The first X-ray observations of a type of neutron star, 4U 0142+61, suggests it has a solid crust surface and powerful, highly-polarized magnetic fields. The observations confirm theories about the magnetic fields and surfaces of magnetars.
The findings were collected through NASA’s Imaging X-ray Polarimetry Explorer (IXPE) and published in the journal Science. The data will help X-ray astronomers have a better understanding of the physics of extreme objects, such as magnetars and black holes.
“In my mind, there can be no question that IXPE has shown that X-ray polarimetry is important and relevant to furthering our understanding of how these fascinating X-ray systems work,” said Martin Weisskopf, a NASA emeritus scientist who led the IXPE team until spring 2022. “Future missions will have to be cognizant of this fact.”
Neutron stars are the dense cores left from a star that have gone supernova and exploded. They are only 15 to 30 kilometres wide, but can weigh three times the mass of our Sun. NASA said a single teaspoon of material from a neutron star would weigh 4 billion tons. This makes neutron stars one of the densest objects in the Universe, second only to black holes.
Magnetars have the most powerful known magnetic fields in the Universe. A magnetar has a magnetic field roughly 1,000 times more powerful than a typical neutron star. This is a trillion times stronger than the Earth’s magnetic field.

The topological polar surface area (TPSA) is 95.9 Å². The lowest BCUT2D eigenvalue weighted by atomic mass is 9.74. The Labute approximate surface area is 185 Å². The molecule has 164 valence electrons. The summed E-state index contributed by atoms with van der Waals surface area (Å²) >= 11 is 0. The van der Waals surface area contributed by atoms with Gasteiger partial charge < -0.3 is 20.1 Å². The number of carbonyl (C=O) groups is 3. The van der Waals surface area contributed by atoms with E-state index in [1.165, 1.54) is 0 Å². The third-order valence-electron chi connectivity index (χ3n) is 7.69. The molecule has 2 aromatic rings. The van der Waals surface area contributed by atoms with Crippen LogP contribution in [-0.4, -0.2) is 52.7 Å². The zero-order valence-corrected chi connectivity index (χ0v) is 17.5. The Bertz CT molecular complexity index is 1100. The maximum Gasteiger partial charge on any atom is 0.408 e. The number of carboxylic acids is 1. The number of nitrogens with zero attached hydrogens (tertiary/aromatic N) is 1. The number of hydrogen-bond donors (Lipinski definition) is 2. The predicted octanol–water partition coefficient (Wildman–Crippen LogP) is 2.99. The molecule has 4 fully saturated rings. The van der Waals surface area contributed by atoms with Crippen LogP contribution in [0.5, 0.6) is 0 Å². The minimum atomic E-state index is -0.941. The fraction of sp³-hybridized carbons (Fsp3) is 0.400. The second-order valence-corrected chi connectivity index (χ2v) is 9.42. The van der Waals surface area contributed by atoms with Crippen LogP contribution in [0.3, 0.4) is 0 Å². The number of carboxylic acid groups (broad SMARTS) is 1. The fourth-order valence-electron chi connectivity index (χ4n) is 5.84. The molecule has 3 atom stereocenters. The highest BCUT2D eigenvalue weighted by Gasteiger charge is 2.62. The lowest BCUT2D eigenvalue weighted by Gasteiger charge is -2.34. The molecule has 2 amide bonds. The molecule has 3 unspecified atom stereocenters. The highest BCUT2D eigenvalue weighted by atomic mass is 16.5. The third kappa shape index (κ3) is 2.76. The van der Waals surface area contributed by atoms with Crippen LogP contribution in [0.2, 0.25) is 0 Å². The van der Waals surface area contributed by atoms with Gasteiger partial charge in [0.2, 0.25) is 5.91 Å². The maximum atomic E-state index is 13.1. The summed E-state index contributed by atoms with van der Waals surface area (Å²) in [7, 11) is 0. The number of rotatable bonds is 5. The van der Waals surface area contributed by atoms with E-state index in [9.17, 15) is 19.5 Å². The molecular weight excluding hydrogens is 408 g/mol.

Astronomers used IXPE to study the magnetar 4U 0142+61, which is 13,000 light years from Earth and located in the Cassiopeia constellation.
Measuring polarization can tell scientists about the electric and magnetic fields that make up all wavelengths of light. These fields oscillate and vibrate at right angles to the light’s path of travel. The light is polarized when the electric fields vibrate in a single and unified direction.
“We found that the angle of polarization swings by exactly 90 degrees, following what theoretical models would predict if the star had a solid crust surrounded by an external magnetosphere filled with electric currents,” said Roberto Taverna of the University of Padova and lead author of the study in a statement.
Weisskopf expected to find polarization based on current magnetar theories, but researchers were surprised to learn energy levels can affect polarization.
It is still being debated if neutron stars could have atmospheres. But polarization at low energies indicates the magnetic field is strong enough to turn any atmosphere into a solid or liquid. This process is called magnetic condensation.
IXPE is currently being used to study a range of extreme X-ray sources.